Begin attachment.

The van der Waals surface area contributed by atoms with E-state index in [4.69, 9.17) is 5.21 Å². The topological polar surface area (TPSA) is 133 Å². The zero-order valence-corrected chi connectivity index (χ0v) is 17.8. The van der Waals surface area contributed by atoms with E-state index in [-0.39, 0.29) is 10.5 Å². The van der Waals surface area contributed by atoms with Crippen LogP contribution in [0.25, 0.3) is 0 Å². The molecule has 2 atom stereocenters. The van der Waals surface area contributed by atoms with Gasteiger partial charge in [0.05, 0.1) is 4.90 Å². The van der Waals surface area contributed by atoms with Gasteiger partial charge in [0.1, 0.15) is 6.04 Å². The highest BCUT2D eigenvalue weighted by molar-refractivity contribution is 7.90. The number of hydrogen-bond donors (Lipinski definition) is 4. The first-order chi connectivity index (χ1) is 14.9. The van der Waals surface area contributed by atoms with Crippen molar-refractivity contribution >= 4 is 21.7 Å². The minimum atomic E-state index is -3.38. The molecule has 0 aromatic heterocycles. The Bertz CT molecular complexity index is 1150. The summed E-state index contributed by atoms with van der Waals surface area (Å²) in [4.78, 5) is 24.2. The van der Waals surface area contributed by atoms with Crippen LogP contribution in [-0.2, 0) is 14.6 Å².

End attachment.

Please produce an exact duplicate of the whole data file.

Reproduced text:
The van der Waals surface area contributed by atoms with E-state index in [4.69, 9.17) is 5.21 Å². The topological polar surface area (TPSA) is 133 Å². The zero-order valence-corrected chi connectivity index (χ0v) is 17.8. The van der Waals surface area contributed by atoms with E-state index in [-0.39, 0.29) is 10.5 Å². The van der Waals surface area contributed by atoms with Crippen LogP contribution in [0.25, 0.3) is 0 Å². The molecule has 2 atom stereocenters. The van der Waals surface area contributed by atoms with Gasteiger partial charge in [0.05, 0.1) is 4.90 Å². The van der Waals surface area contributed by atoms with Gasteiger partial charge in [0.1, 0.15) is 6.04 Å². The highest BCUT2D eigenvalue weighted by molar-refractivity contribution is 7.90. The number of hydrogen-bond donors (Lipinski definition) is 4. The first-order chi connectivity index (χ1) is 14.9. The van der Waals surface area contributed by atoms with Crippen molar-refractivity contribution >= 4 is 21.7 Å². The minimum atomic E-state index is -3.38. The molecule has 0 aromatic heterocycles. The Bertz CT molecular complexity index is 1150. The summed E-state index contributed by atoms with van der Waals surface area (Å²) in [4.78, 5) is 24.2. The van der Waals surface area contributed by atoms with Crippen LogP contribution in [-0.2, 0) is 14.6 Å².